The former option is useful in that it performs stabilisation as you compose the image, which in turn allows you to frame up your images with greater precision, although it consumes more battery because of this. Image stabilisation systems are one of the main drains on battery, particularly those inside larger, heavier lenses.

The Shooting Only option, meanwhile, only activates the IS system once you half press the shutter release button (or when you simply pressed it down fully). This is obviously less convenient with telephoto lenses, where it may be more difficult to get accurate framing, but you may not need this when using wide-angle lenses, perhaps for more general day-to-day shooting. As it saves you battery life, it's also something to think about using if you're nowhere near a socket and you don't ave another battery to hand.

Read more: Fujifilm X-T20 review

9. Pre-AF

Normally, your camera starts to focus on a subject when you half press down the shutter release button, but if your lens is focused far away from where it eventually needs to be, this can cause a slight delay. 

The Pre-AF feature was designed to speed things up by focusing before you even touch the shutter release button, in much the same way that a typical compact camera will gradually bring subjects to focus before being prompted to do so.

While it can be a timesaver, it not only drains the battery faster but it's also debatable whether this still makes too much of a practical difference nowadays, given the fast AF performance of recent Fujifilm cameras. 

If you have a spare battery or two you may find it useful to keep this on, but if you're shooting in bright conditions where the camera is unlikely to have too many issues focusing promptly, you can save yourself some juice by making sure it's deactivated.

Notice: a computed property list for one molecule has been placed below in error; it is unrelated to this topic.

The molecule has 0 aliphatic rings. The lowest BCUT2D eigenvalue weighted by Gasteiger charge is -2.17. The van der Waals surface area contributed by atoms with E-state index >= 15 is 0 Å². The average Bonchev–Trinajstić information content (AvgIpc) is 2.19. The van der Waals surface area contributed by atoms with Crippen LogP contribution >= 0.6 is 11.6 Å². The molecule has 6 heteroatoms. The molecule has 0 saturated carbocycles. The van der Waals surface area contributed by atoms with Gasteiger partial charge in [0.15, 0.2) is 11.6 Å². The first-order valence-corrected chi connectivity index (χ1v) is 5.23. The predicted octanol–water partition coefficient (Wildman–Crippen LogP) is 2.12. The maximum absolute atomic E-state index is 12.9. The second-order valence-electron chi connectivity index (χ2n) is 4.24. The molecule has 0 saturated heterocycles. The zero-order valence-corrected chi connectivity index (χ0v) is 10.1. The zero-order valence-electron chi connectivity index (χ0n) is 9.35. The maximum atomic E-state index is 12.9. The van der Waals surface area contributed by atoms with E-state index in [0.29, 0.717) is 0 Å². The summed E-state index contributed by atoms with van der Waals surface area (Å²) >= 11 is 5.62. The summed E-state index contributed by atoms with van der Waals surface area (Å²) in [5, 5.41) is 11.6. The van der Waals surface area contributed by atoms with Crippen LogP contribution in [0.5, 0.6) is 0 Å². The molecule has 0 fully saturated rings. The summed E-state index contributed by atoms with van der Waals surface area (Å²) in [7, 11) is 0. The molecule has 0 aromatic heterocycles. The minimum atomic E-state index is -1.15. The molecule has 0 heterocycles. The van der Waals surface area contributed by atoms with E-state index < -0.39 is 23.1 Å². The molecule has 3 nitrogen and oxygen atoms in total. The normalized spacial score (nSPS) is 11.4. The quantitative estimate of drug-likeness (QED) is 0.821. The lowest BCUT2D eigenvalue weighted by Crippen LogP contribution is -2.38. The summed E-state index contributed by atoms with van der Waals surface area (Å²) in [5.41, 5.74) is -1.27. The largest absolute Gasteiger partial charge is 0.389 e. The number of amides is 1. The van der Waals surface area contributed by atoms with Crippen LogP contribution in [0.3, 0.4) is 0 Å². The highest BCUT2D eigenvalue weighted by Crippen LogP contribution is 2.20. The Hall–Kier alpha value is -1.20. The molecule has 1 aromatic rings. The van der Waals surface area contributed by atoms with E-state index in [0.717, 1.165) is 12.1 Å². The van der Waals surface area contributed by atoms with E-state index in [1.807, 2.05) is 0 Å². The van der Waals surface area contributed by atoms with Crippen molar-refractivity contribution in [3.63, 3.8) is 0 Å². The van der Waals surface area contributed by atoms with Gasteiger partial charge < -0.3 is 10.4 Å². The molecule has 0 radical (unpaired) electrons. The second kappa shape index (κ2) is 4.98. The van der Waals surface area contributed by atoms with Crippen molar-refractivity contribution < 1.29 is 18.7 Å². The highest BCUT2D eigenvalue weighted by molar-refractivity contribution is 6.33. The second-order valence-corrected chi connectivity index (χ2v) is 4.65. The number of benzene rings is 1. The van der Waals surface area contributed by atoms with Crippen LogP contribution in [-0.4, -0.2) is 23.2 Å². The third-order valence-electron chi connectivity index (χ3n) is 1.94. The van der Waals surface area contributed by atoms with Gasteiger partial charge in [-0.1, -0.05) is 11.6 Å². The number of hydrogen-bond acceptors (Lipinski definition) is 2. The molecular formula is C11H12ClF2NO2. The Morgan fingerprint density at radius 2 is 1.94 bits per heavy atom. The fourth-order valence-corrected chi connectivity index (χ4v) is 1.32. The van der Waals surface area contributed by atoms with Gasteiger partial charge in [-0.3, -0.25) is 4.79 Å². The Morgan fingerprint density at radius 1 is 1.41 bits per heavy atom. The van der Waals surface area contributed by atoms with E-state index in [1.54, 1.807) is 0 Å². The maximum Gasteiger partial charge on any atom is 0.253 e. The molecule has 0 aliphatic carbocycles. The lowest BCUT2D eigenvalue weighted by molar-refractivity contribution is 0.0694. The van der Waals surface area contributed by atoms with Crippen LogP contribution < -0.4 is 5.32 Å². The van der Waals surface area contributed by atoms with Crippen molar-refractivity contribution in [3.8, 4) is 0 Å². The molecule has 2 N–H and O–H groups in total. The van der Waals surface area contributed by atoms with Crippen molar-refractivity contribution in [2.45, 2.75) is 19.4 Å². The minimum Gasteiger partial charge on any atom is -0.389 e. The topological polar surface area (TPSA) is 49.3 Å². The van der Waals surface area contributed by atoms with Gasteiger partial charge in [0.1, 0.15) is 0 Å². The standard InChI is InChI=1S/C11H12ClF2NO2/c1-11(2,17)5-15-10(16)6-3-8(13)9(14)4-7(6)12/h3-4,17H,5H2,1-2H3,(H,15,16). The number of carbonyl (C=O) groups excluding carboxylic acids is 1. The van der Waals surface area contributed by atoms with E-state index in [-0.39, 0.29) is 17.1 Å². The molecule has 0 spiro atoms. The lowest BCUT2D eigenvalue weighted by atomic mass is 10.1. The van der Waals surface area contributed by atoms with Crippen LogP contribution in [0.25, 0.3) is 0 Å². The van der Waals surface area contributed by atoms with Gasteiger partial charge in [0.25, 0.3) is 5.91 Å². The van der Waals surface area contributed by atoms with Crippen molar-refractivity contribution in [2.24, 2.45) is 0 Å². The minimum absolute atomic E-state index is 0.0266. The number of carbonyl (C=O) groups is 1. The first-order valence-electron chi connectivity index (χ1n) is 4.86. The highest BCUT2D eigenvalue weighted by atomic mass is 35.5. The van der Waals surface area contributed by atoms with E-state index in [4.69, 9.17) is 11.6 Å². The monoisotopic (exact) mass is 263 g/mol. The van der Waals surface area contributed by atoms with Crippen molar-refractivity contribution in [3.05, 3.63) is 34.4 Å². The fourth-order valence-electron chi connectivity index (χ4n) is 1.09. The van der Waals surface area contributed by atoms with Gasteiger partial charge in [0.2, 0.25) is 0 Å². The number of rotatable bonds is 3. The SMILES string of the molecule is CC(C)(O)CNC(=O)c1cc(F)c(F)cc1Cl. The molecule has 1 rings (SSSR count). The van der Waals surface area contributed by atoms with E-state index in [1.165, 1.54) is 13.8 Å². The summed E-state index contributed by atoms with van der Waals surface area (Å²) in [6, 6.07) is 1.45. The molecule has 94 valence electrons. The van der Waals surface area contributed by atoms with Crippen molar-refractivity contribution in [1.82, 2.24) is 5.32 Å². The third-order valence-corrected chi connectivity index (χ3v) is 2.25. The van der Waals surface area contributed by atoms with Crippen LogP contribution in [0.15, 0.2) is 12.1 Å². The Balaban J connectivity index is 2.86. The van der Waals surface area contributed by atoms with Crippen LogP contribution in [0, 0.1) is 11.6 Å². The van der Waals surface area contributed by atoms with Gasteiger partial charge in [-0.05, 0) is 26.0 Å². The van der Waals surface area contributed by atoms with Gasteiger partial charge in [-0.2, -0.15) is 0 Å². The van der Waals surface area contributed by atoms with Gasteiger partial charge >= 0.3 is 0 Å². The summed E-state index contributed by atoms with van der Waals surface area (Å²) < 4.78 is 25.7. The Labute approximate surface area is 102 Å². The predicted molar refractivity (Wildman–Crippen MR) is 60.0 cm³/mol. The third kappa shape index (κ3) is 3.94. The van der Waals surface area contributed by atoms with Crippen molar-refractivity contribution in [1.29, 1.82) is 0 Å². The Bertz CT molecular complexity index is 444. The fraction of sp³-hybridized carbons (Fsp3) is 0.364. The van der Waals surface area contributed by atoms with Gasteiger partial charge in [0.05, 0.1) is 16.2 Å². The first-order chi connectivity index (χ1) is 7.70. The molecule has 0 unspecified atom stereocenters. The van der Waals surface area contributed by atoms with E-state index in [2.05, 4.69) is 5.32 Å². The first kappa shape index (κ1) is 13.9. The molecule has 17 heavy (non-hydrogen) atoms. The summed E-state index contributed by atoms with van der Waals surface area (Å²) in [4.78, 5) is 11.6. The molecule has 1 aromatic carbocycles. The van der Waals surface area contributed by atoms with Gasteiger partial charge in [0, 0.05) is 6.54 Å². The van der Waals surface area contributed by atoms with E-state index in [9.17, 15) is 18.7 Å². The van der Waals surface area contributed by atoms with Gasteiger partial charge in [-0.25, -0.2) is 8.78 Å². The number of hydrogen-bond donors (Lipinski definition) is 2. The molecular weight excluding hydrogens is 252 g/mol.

10. Get inspired and stay up to date with X magazine

Did you know that Fujifilm publishes an interactive magazine specifically for X-series users? X magazine contains camera tips and product advice, showcases interesting projects and even has the odd competition among other things. Not only is it completely free, but you can even catch up on all previous back issues. Head over to the X magazine page to find out more.

Read more: 10 tips on getting the best out of your Nikon camera

Thank you for reading 5 articles this month* Join now for unlimited access

Enjoy your first month for just £1 / $1 / €1

*Read 5 free articles per month without a subscription

Join now for unlimited access

Try first month for just £1 / $1 / €1

Matt Golowczynski

The former editor of Digital Camera World, "Matt G" has spent the bulk of his career working in or reporting on the photographic industry. For two and a half years he worked in the trade side of the business with Jessops and Wex, serving as content marketing manager for the latter. 

Switching streams he also spent five years as a journalist, where he served as technical writer and technical editor for What Digital Camera before joining DCW, taking on assignments as a freelance writer and photographer in his own right. He currently works for SmartFrame, a specialist in image-streaming technology and protection.